Primary CNS Tumors and Leptomeningeal, Disseminated and/or Multicentric Disease in Children Treated in Phase II Studies with Antineoplastons A10 and AS2-1
- Stanislaw Burzynski
- Tomasz Janicki
- Gregory Burzynski
It is estimated that as many as 30% of patients with primary CNS tumors have leptomeningeal, disseminated, and/or multicentric disease (LDM). These patients respond poorly to conventional therapy. Fifty-seven children with LDM (median age of 7.1 years) were treated in multiple prospective phase II clinical studies of high- and low-grade primary CNS tumors with Antineoplastons A10 and AS2-1 (ANP). Their inclusion in this analysis was based on MRI imaging. Patients with glioblastoma were excluded. The patients received ANP therapy 6 times daily; A10: 8.77 g/kg/d; AS2-1: 0.35 g/kg/d. The response to ANP was monitored by MRIs every 8 weeks. Patients evaluable for efficacy (N = 40) received 12 or more weeks of ANP or developed progressive disease (PD) before 12 weeks. 10 patients (17.5%) achieved an objective response (OR) with 4 (7%) achieving a complete response (CR) and 6 (10.5%) had a partial response (PR). Stable disease (SD) was maintained in 7 patients (12.3%) and PD developed in 23 patients (40.4%). Survival analysis of the 57 children showed 2- and 5-year overall survival (OS) were both 28% while 10- and 15-year OS were both 26%. One of the patients achieving an OR had atypical teratoid/rhabdoid tumor (AT/RT) while nine had low-grade gliomas (LGGs). Grade 3 and 4 toxicities included hypokalemia (14.0%); fatigue, anemia, hypernatremia and leukopenia (3.5% each); diarrhea, hypertension, joint pain, thrombocytopenia, and somnolence (1.8% each). These findings suggest the need for a single-arm, phase II study of ANP in children with LDM.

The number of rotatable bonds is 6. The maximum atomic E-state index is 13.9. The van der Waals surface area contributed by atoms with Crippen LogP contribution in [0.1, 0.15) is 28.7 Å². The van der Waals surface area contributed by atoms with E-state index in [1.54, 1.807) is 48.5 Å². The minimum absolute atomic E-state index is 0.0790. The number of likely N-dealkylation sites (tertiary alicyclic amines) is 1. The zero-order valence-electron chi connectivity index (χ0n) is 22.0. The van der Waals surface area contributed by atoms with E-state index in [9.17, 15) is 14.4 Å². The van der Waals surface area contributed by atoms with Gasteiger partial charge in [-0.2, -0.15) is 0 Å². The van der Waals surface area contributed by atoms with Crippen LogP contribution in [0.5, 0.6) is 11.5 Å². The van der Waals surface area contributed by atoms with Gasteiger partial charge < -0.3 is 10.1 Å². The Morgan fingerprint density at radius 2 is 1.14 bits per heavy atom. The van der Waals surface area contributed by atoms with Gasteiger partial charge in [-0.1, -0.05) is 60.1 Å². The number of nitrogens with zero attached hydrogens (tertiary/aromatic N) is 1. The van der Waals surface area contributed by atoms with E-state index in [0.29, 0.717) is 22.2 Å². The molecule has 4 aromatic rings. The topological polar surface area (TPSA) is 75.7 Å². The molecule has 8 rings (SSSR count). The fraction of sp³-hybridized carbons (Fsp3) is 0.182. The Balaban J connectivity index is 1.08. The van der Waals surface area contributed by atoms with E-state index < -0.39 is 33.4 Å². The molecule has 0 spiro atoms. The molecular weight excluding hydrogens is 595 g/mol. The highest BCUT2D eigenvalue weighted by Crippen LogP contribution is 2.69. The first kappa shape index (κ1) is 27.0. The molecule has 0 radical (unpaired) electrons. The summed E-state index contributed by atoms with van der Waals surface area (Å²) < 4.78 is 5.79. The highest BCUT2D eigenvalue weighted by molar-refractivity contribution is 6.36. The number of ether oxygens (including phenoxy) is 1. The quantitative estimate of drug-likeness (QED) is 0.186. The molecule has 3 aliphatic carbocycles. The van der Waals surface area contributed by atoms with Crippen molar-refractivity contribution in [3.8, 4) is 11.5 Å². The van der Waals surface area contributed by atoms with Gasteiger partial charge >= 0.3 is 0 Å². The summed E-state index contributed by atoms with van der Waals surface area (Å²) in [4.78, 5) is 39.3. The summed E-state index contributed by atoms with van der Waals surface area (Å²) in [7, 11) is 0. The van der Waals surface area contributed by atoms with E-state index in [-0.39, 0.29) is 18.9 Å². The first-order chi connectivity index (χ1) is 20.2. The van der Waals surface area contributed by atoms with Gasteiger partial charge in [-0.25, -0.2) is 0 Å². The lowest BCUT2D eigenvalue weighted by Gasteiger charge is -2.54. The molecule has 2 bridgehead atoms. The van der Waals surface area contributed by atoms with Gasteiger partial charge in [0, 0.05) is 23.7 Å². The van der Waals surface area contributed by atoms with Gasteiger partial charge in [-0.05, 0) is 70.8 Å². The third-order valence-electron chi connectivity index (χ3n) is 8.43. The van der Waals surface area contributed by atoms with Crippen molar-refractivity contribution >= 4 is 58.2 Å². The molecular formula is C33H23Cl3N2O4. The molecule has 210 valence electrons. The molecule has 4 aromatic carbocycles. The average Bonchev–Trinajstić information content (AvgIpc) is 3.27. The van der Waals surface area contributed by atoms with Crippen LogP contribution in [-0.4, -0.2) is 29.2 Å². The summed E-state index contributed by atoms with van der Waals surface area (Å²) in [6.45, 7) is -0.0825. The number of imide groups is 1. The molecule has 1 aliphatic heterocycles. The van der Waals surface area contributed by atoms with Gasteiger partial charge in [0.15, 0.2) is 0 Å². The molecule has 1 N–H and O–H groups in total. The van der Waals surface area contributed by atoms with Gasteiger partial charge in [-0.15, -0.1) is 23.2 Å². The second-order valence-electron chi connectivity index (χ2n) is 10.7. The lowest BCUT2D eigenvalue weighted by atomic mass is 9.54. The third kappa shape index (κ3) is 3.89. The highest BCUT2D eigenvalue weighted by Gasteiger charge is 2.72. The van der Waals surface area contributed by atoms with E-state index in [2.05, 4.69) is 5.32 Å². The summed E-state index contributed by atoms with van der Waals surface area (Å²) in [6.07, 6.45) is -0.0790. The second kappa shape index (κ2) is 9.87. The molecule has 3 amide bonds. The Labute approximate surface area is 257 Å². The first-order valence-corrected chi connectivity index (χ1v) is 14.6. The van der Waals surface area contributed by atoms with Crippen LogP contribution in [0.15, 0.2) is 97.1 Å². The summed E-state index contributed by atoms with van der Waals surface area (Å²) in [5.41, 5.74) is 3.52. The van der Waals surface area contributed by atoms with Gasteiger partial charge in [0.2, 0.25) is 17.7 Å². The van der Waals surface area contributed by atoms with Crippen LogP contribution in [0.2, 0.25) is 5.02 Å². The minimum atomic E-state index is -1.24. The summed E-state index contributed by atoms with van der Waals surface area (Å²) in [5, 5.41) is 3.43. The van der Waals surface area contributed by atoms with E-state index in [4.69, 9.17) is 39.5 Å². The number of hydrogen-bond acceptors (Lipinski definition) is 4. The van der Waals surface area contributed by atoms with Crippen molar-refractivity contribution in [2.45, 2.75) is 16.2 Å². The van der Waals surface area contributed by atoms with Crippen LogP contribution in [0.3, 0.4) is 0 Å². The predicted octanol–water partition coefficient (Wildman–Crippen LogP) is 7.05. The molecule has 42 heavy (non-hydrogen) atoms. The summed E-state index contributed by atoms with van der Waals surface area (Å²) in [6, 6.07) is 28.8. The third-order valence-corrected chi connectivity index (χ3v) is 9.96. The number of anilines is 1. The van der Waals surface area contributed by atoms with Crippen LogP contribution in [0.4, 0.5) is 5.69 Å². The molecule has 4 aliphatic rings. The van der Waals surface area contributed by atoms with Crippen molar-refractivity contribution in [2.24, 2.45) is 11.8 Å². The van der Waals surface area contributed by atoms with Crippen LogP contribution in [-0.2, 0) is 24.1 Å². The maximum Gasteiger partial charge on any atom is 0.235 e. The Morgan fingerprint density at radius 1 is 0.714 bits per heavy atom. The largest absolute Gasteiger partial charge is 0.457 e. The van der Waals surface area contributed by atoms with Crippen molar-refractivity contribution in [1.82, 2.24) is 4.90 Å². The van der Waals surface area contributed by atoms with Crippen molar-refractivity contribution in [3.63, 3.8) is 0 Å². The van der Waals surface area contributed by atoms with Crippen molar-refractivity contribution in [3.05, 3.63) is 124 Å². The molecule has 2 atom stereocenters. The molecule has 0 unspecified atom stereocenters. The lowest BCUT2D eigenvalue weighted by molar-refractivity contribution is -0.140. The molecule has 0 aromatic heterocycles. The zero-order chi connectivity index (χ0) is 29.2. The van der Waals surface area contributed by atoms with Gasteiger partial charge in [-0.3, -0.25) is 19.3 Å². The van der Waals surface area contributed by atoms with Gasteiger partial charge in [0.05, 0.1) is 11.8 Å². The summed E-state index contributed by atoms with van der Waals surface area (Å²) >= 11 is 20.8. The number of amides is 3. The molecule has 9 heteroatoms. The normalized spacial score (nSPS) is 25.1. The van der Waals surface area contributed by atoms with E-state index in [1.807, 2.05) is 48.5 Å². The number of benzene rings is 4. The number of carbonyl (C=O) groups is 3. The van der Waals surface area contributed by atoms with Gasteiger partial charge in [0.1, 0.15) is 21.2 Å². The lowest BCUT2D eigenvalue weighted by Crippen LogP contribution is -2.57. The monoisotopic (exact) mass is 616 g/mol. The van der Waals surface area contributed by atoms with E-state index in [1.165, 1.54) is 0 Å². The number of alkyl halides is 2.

- Lexie GreyEditorial Assistant